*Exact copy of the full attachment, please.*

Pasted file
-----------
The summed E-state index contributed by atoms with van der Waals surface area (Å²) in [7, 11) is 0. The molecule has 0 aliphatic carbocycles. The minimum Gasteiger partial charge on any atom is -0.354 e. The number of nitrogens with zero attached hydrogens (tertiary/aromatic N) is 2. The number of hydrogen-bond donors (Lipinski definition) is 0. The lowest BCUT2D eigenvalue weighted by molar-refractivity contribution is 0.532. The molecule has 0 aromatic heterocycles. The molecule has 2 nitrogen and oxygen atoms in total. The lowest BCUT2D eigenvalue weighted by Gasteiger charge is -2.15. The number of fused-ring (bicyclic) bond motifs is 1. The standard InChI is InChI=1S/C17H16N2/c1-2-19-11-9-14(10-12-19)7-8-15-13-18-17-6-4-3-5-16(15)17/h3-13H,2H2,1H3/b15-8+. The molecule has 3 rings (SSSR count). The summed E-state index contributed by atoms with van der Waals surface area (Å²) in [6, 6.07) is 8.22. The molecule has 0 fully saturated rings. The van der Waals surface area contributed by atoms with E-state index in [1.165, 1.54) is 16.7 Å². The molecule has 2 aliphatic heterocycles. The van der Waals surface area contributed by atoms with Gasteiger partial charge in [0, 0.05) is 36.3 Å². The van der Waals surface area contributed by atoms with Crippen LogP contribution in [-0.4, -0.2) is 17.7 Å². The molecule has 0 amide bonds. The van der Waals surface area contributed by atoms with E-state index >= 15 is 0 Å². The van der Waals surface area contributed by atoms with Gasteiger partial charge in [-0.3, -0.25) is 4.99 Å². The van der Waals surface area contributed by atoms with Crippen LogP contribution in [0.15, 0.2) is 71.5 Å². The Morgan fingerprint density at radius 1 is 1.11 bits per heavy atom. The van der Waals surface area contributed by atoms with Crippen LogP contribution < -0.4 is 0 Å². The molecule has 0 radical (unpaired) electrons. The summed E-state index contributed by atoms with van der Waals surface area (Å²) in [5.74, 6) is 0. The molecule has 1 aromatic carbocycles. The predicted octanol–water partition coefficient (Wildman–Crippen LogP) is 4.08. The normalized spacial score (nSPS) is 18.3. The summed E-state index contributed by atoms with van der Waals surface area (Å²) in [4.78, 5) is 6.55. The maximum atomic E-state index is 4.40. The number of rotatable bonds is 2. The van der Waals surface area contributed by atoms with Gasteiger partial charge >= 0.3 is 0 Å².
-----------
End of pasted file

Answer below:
The summed E-state index contributed by atoms with van der Waals surface area (Å²) in [7, 11) is 0. The molecule has 0 aliphatic carbocycles. The minimum Gasteiger partial charge on any atom is -0.354 e. The number of nitrogens with zero attached hydrogens (tertiary/aromatic N) is 2. The number of hydrogen-bond donors (Lipinski definition) is 0. The lowest BCUT2D eigenvalue weighted by molar-refractivity contribution is 0.532. The molecule has 0 aromatic heterocycles. The molecule has 2 nitrogen and oxygen atoms in total. The lowest BCUT2D eigenvalue weighted by Gasteiger charge is -2.15. The number of fused-ring (bicyclic) bond motifs is 1. The standard InChI is InChI=1S/C17H16N2/c1-2-19-11-9-14(10-12-19)7-8-15-13-18-17-6-4-3-5-16(15)17/h3-13H,2H2,1H3/b15-8+. The molecule has 3 rings (SSSR count). The summed E-state index contributed by atoms with van der Waals surface area (Å²) in [6, 6.07) is 8.22. The molecule has 0 fully saturated rings. The van der Waals surface area contributed by atoms with E-state index in [1.165, 1.54) is 16.7 Å². The molecule has 2 aliphatic heterocycles. The van der Waals surface area contributed by atoms with Gasteiger partial charge in [0, 0.05) is 36.3 Å². The van der Waals surface area contributed by atoms with Crippen LogP contribution in [-0.4, -0.2) is 17.7 Å². The molecule has 0 amide bonds. The van der Waals surface area contributed by atoms with E-state index >= 15 is 0 Å². The van der Waals surface area contributed by atoms with Gasteiger partial charge in [-0.3, -0.25) is 4.99 Å². The van der Waals surface area contributed by atoms with Crippen LogP contribution in [0.15, 0.2) is 71.5 Å². The Morgan fingerprint density at radius 1 is 1.11 bits per heavy atom. The van der Waals surface area contributed by atoms with Crippen LogP contribution < -0.4 is 0 Å². The molecule has 0 radical (unpaired) electrons. The summed E-state index contributed by atoms with van der Waals surface area (Å²) in [5.74, 6) is 0. The molecule has 1 aromatic carbocycles. The predicted octanol–water partition coefficient (Wildman–Crippen LogP) is 4.08. The normalized spacial score (nSPS) is 18.3. The summed E-state index contributed by atoms with van der Waals surface area (Å²) in [4.78, 5) is 6.55. The maximum atomic E-state index is 4.40. The number of rotatable bonds is 2. The van der Waals surface area contributed by atoms with Gasteiger partial charge >= 0.3 is 0 Å².